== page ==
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This has been a crazy week! I have less than a month to get as good at Spanish as I can get, and yet this week went by with hardly any Spanish being learned. It started great and then next thing I know, I am looking at a week of very little Spanish. No progress was made and it’s possible I went a little backwards?
How could I let this happen? To be honest, at first I didn’t know. Sure, I have been busy, but that has never been an excuse to not do at least something to move my progress forward. It’s been bothering me all weekend. And then suddenly, I realized what happened. I broke one of my oldest rules!
What rule did I break?
The rule was find an opportunity to learn in everything I do! Continue reading
Sometimes you have to just “mail it in.”
When I started blogging it was originally to help me speak Spanish better. The world became my responsibility partner and my coach. After awhile I realized that some found it helpful to read about a boring full-time working language learning Dad and what he was doing to learn and improve the languages he knows. It because more about giving back than about getting help.
Not that I don’t think I still need help, but I feel there really is a lack of help for those who aren’t 20 something expatriates, migrating from hostel to hostel, teaching English to supplement what they don’t earn on their blogs. Not that these are not fun or inspiring, but for a married father of 4 children I would be happy to make it out of the state of Utah once in a while. (To prove my point, my youngest son came downstairs with a soiled diaper while writing that last line. You can’t tell me that those situations don’t make it difficult to learn another language!)
I feel very motivated to learn and improve my Spanish and Thai. I want to prove that it can be done! I want to show people how I’m doing it so that it might help them. In my very rare free time, I am trying to write a course to help others learn Thai and I am doing it for free.
So what happened this week?
This week was Independence day Continue reading
My kids living life
When was the last time you heard a word in your native language you didn’t know before? What did you do? Did you write it down, create a flash card, or something else like that. When you heard an expression, slang, or other colloquialism in your native language how did you start using it? I think the answer is pretty obvious. Your native language is just a part of you and so when you learn new things you just assimilate them! (No mentioning of the borg you trekkies!)
The point of this blog is not to tear down the use of flash cards or other such things to help you learn. What the point of this post is to emphasis the importance of making the language a part of you. I am going to admit, the idea for this post didn’t come from me. It came from the recent post over at thepolyglotdream.com. Susanna Zarysky recently guest posted a post about the secret to learning a foriegn language
What is the secret?
According to Susanna, Continue reading
Here is part 2 of how I organize my studying, or my system for lack of better words. In the last post, I explained why I divide my time between Input and Output. One thing I failed to mention was why I spend a week on input and the next on output. What I have found by experience is that using smaller time frame, such as a day, meant that you would cut the learning short just as you start getting on a role. Longer periods of time also make it so you get bored with learning just one part of the language. One week I have found was enough to keep you interested, yet not cut of your learning too early.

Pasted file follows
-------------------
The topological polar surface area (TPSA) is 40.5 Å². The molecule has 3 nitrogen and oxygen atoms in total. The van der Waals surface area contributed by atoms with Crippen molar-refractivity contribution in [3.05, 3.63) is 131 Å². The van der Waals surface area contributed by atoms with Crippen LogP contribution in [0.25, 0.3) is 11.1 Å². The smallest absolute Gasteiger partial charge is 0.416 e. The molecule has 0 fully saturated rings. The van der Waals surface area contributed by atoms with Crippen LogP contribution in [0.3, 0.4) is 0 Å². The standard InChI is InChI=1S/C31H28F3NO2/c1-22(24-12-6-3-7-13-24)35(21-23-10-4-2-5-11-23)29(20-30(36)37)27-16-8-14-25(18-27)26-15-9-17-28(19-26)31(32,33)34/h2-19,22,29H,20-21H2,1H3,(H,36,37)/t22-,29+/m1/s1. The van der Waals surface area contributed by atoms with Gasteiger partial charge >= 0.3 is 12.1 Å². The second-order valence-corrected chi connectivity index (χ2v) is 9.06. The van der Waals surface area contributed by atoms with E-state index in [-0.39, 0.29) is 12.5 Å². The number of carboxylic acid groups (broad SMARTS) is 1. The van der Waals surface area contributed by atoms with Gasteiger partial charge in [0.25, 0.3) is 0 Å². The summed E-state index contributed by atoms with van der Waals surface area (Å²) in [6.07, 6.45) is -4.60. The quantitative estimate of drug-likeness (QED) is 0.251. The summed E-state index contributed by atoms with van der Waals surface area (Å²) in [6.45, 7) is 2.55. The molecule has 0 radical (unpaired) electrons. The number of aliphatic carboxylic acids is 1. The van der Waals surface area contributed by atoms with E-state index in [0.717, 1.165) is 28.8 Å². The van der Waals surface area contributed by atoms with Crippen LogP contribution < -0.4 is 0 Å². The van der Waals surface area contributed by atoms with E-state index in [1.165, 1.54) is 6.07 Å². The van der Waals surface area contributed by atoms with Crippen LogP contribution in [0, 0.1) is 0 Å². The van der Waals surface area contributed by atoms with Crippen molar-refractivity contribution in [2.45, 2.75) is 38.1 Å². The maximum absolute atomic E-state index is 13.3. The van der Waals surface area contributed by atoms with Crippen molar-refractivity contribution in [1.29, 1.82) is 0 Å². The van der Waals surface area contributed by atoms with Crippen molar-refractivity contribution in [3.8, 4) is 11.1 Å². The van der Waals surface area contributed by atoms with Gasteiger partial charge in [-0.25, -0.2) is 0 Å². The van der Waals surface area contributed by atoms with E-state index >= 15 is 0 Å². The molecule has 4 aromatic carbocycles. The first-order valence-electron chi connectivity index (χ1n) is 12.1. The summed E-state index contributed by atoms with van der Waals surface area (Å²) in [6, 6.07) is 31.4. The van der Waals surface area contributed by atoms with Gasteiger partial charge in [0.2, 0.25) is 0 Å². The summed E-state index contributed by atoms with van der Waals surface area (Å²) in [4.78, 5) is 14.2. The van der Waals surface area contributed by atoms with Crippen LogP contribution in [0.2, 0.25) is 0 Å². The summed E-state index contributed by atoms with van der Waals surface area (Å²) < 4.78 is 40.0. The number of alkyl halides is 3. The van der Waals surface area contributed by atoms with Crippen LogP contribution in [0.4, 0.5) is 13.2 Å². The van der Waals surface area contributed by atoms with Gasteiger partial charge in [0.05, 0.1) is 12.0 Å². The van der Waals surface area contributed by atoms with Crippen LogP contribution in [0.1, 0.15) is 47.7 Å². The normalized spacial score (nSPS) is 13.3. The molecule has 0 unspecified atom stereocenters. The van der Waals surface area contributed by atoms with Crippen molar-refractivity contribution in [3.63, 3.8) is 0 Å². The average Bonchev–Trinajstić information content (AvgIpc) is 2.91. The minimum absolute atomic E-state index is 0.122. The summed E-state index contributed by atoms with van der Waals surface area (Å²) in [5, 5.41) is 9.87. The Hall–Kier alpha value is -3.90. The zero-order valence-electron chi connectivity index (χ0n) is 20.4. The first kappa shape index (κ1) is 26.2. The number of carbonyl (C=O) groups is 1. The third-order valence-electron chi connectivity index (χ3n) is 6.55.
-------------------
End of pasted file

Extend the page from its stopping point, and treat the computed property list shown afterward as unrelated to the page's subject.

Step one is to gather as many resources, paid or free, into a big giant pile. These could be courses you found/purchased. Tutoring session or language exchanges. Talking to the wall, which is one of my favorites, or translating TV are examples of activities you can do to increase your language ability. If it is used to help you learn, then put it in the pile.
Once you have your pile you need to first divide them into input and output based activities/course. There is not a course out there that will say it is input or output based. You have to decide for yourself. Maybe go through the first lesson or two to figure this out. Here is my simple test. If the activity has you listen mostly, this includes those that show you how to speak and then have you repeat after them, than it is an input based course. If they course emphasises speaking, especially if it has you speak the word’s phrases first and then shows a correct version after, than it is an output based course.
Is that it?
Not quite, there is still a few more steps. Continue reading
Here is my Spanish Friday post for this week. Enjoy.
Tengo un proyecto nuevo. No quiero hablar mucho de eso, pero puedo decir qué es sobre una idioma que no es español. Por supuesto voy a seguir a aprender español. Me encanta español tanto que no puedo parar aprenderla. Sin embargo, Este proyecto me emociona. Espero que puedo decir más muy pronto.
(I have a new project. I’m not going to talk much about it, but I can say that it is on a language other than Spanish. Of course I will continue to learn Spanish. I love Spanish so much that I won’t be able to stop learning it. However, this project excites me. I hope I can say more soon.)